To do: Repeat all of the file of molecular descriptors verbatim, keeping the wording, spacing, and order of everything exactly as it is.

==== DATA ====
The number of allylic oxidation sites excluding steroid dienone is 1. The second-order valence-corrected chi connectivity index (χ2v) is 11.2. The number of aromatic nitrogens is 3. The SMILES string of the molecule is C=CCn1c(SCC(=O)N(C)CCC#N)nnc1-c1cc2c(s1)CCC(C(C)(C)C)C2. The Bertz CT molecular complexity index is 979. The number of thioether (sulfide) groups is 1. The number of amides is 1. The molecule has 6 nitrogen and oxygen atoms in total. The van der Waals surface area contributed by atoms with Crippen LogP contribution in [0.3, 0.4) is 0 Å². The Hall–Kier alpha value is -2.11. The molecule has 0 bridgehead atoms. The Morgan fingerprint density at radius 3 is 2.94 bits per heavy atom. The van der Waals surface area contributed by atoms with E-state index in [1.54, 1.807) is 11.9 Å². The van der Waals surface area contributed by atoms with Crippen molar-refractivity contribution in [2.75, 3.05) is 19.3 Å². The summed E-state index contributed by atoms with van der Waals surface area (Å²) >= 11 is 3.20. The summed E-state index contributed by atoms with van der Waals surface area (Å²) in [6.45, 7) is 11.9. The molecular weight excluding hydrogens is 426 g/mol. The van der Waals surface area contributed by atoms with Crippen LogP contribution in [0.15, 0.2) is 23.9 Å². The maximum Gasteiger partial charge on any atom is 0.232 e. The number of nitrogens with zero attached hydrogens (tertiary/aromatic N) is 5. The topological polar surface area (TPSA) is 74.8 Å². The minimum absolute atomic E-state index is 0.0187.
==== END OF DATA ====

The number of allylic oxidation sites excluding steroid dienone is 1. The second-order valence-corrected chi connectivity index (χ2v) is 11.2. The number of aromatic nitrogens is 3. The SMILES string of the molecule is C=CCn1c(SCC(=O)N(C)CCC#N)nnc1-c1cc2c(s1)CCC(C(C)(C)C)C2. The Bertz CT molecular complexity index is 979. The number of thioether (sulfide) groups is 1. The number of amides is 1. The molecule has 6 nitrogen and oxygen atoms in total. The van der Waals surface area contributed by atoms with Crippen LogP contribution in [0.3, 0.4) is 0 Å². The Hall–Kier alpha value is -2.11. The molecule has 0 bridgehead atoms. The Morgan fingerprint density at radius 3 is 2.94 bits per heavy atom. The van der Waals surface area contributed by atoms with E-state index in [1.54, 1.807) is 11.9 Å². The van der Waals surface area contributed by atoms with Crippen molar-refractivity contribution in [2.75, 3.05) is 19.3 Å². The summed E-state index contributed by atoms with van der Waals surface area (Å²) >= 11 is 3.20. The summed E-state index contributed by atoms with van der Waals surface area (Å²) in [6.45, 7) is 11.9. The molecular weight excluding hydrogens is 426 g/mol. The van der Waals surface area contributed by atoms with Crippen LogP contribution in [0.15, 0.2) is 23.9 Å². The maximum Gasteiger partial charge on any atom is 0.232 e. The number of nitrogens with zero attached hydrogens (tertiary/aromatic N) is 5. The topological polar surface area (TPSA) is 74.8 Å². The minimum absolute atomic E-state index is 0.0187.